I didn't pay attention when Morgan was teased for being chubby. I didn't know how it made his brother feel because I didn't ask. Somehow, while I was busy bemoaning what age and illness were doing to my body, I'd not seen the disordered thinking taking root in my child's head. Maybe I was worried because he wasn't eating enough, but anorexia? In a six year old? No.

I was wrong.

Kids have an amazing ability to fact check you as you're lecturing them in a hypocritical fashion for not doing the right thing. So, the next time you're in front of that mirror, tell yourself, "This isn't bad. I look good." Eliminate the "F" word from your vocabulary when you're around your child, at least. That other one? Well, it's personal choice.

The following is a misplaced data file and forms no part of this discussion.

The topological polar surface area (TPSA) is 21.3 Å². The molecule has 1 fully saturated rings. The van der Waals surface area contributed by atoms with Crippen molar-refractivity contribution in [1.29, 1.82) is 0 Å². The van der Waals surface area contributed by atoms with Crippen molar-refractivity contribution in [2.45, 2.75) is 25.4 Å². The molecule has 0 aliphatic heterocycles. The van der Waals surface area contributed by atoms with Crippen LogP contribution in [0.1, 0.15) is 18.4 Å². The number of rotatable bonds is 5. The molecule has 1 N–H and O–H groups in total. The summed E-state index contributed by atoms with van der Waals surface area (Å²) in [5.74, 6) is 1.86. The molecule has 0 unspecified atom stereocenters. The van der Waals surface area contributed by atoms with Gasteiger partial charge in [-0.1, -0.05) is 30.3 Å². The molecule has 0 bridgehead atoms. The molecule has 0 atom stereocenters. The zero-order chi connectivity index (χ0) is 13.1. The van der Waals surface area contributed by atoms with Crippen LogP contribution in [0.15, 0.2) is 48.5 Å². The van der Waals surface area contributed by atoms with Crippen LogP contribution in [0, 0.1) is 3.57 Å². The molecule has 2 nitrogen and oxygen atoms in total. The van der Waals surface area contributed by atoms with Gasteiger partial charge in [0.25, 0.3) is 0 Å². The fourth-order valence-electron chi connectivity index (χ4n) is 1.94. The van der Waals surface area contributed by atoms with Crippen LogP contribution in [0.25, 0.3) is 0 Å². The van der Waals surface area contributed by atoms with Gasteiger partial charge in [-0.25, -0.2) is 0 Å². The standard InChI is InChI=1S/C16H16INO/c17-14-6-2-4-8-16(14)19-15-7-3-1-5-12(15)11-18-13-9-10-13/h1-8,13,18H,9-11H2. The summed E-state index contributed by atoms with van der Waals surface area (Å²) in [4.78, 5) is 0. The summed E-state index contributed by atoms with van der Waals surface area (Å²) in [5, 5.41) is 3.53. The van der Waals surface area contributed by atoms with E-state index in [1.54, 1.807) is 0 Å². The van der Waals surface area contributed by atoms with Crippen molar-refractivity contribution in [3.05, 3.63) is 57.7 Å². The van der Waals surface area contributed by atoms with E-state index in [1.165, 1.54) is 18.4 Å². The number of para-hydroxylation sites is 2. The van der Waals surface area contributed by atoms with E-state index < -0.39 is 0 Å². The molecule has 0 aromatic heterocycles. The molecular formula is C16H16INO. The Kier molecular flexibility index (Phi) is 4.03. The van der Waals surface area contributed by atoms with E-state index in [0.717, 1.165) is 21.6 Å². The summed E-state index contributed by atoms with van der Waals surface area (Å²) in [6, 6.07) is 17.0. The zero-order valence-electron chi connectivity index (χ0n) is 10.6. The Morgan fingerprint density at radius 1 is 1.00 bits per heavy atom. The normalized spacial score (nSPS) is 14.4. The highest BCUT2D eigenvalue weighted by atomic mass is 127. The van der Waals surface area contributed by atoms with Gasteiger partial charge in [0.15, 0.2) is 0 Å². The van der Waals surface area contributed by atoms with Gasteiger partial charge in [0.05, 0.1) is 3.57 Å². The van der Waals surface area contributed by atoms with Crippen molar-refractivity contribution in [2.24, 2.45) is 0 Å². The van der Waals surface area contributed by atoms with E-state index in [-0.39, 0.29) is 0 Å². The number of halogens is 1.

I'm making a vow, right now, to love my body. This body might be a massive pain in the ass for me, but it's carried two kids to term, provides hugs, and my sons think that the person it belongs to is beautiful.

I'll never use the "F" word again.

Friday, July 11, 2014

Going Without Air

I wake up in a dead panic, not knowing where I am. 

What's wrong with me?

I can't breathe. Oh God. I can't breathe. 

Panic is reaching into my sternum and through me. It has a steel fist grip on my spine and it's twisting, trying to keep me from moving or breathing. 

I can't breathe. 

Why is it so hot? 

I'm flapping at my neck, clawing at my hair, trying to get it off of me. The heat feels like it's crawling across me in stinging singes. I feel like I have ants stinging me and roaring wind in my ears. 

Panic has reached into my head and stirred it so badly that I cannot control my thoughts. They're galloping everywhere in a frenzy.